Rand of course thought she had an argument for the wrongness of murder (see “The Objectivist Ethics” in Rand (1964)). The more I reflected, though, the more I realized that her “man qua man” standard was question-begging. If Rand did not approve of an action that seemed plainly conducive to one’s self-interest, she declared it contrary to the life of “man qua man.” The Reid-Huemer route was to openly recognize the wrongness of murder as an independent moral fact. In the admittedly rare circumstances where murder serves one’s self-interest, it remains wrong.
Huemer resolved my philosophical doubts so well that I became less and less interested in pursuing a career in philosophy. I lost all urge to convince other academics that they were not brains in vats. My interest in economics, on the other hand, remained level. Yet the more I studied, the more disenchanted I became with Austrian economics. Years later, after completing my dissertation, I explained why in the webbed essay “Why I Am Not an Austrian Economist.”
Perhaps the main problem with Austrian economics is that it is not introspectivist enough. Mises and Rothbard insisted that economists could only recognize preferences “revealed in action.” Rothbard used this principle to attack several pillars of modern neoclassical economics. These ranged from the most abstract to the most applied. He rejected indifference curves because action always reveals preference, never indifference; he insisted that voluntary trade was always Pareto-improving, because participants demonstrate by their actions that they are better off, while grumbling bystanders do not; and he denied that government action could ever be Pareto-improving, because the need to use coercion proves that at least one person is demonstrably worse off.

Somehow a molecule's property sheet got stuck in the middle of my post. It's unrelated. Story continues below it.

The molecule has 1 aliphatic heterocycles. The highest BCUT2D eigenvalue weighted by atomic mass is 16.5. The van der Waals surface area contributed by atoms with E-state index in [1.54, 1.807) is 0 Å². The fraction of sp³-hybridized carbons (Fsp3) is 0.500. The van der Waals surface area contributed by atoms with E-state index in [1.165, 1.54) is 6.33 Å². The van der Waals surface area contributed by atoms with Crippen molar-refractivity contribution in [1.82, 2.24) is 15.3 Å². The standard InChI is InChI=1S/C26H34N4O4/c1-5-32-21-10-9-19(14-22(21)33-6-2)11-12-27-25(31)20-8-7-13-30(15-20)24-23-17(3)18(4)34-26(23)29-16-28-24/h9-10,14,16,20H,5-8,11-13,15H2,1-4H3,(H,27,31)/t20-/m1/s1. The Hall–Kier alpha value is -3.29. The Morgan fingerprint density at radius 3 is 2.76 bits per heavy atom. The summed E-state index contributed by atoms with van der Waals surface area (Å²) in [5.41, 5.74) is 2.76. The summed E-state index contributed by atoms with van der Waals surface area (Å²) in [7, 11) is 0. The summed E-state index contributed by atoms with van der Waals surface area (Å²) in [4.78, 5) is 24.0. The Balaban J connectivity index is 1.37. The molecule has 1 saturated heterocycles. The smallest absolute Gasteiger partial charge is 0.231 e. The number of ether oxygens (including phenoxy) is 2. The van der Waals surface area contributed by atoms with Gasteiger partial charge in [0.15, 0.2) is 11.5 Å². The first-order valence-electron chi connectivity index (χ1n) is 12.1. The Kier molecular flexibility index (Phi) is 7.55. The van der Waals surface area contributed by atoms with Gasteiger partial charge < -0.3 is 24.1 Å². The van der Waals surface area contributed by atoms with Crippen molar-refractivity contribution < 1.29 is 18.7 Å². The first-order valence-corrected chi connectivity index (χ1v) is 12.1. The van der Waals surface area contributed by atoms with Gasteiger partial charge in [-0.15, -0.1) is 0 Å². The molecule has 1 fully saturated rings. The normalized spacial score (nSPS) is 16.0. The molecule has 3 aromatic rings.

What became increasingly evident to me was that the Austrian equation of preference and action is crude behaviorism. I know by introspection that I have preferences that I fail to act upon. And while I do not have telepathy, it is overwhelmingly probable that the same holds for my fellow human beings. Once you grant this principle, the most distinctive Austrian doctrines crumble.
I found the Austrians’ resistance to probability theory almost equally objectionable. Mises and Rothbard saw no role for quantifiable probabilities outside of games of chance and actuarial tables. They insisted that it was impossible to assign numerical probabilities to unique events. I unthinkingly accepted their view until the summer of 1992, when Michael Huemer pointed out its absurdity. Probabilities are nothing more than degrees of belief, which we know are real from introspection.
Sorting out my views on Objectivist philosophy and Austrian economics took up the majority of my undergraduate reflection. But my interests remained eclectic, and I read widely, especially in history, epistemology, and political philosophy. I eagerly studied the history of Communism while I watched its death throws on the news. Learning about horrific events such as Stalin’s terror-famine in the Ukraine enriched my political outlook. This tragedy helped me appreciate the logical conclusion of collectivist ideas: Rand’s equation of socialism with slavery was no hyperbole. At the same time, though, knowing the history of Communism helped me realize how much worse our political situation could become. To this day, I am baffled by libertarians who read the newspaper or watch the news every day, gritting their teeth at the latest petty injustice. Why do they torment themselves so? I save my moral outrage for Hitler, Stalin, and Mao. And immigration restrictions.